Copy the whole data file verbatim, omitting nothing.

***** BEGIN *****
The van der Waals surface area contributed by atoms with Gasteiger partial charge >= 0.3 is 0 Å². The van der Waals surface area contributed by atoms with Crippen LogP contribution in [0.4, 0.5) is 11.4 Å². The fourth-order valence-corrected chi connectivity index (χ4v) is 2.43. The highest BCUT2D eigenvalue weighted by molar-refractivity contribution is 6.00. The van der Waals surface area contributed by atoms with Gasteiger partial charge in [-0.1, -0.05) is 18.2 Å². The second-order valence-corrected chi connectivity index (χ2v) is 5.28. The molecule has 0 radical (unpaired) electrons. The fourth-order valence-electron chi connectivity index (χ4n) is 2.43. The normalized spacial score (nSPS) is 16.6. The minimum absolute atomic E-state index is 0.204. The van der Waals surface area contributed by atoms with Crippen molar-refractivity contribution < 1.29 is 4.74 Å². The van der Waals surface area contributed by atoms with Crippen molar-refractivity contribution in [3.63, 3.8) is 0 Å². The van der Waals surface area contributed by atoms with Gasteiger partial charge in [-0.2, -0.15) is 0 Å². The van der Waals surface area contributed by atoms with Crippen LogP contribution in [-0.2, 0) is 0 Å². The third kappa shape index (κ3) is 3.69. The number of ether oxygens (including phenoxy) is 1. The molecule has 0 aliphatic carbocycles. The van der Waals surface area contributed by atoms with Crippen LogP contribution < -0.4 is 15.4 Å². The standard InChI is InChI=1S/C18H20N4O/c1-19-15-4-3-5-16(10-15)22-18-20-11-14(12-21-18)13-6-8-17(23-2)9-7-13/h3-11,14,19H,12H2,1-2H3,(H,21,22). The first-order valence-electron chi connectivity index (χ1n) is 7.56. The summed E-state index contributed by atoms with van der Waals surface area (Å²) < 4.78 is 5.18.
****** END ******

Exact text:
The van der Waals surface area contributed by atoms with Gasteiger partial charge >= 0.3 is 0 Å². The van der Waals surface area contributed by atoms with Crippen LogP contribution in [0.4, 0.5) is 11.4 Å². The fourth-order valence-corrected chi connectivity index (χ4v) is 2.43. The highest BCUT2D eigenvalue weighted by molar-refractivity contribution is 6.00. The van der Waals surface area contributed by atoms with Gasteiger partial charge in [-0.1, -0.05) is 18.2 Å². The second-order valence-corrected chi connectivity index (χ2v) is 5.28. The molecule has 0 radical (unpaired) electrons. The fourth-order valence-electron chi connectivity index (χ4n) is 2.43. The normalized spacial score (nSPS) is 16.6. The minimum absolute atomic E-state index is 0.204. The van der Waals surface area contributed by atoms with Crippen molar-refractivity contribution < 1.29 is 4.74 Å². The van der Waals surface area contributed by atoms with Crippen molar-refractivity contribution in [3.63, 3.8) is 0 Å². The van der Waals surface area contributed by atoms with Gasteiger partial charge in [-0.2, -0.15) is 0 Å². The van der Waals surface area contributed by atoms with Crippen LogP contribution in [-0.2, 0) is 0 Å². The third kappa shape index (κ3) is 3.69. The number of ether oxygens (including phenoxy) is 1. The molecule has 0 aliphatic carbocycles. The van der Waals surface area contributed by atoms with Crippen LogP contribution < -0.4 is 15.4 Å². The standard InChI is InChI=1S/C18H20N4O/c1-19-15-4-3-5-16(10-15)22-18-20-11-14(12-21-18)13-6-8-17(23-2)9-7-13/h3-11,14,19H,12H2,1-2H3,(H,21,22). The first-order valence-electron chi connectivity index (χ1n) is 7.56. The summed E-state index contributed by atoms with van der Waals surface area (Å²) < 4.78 is 5.18.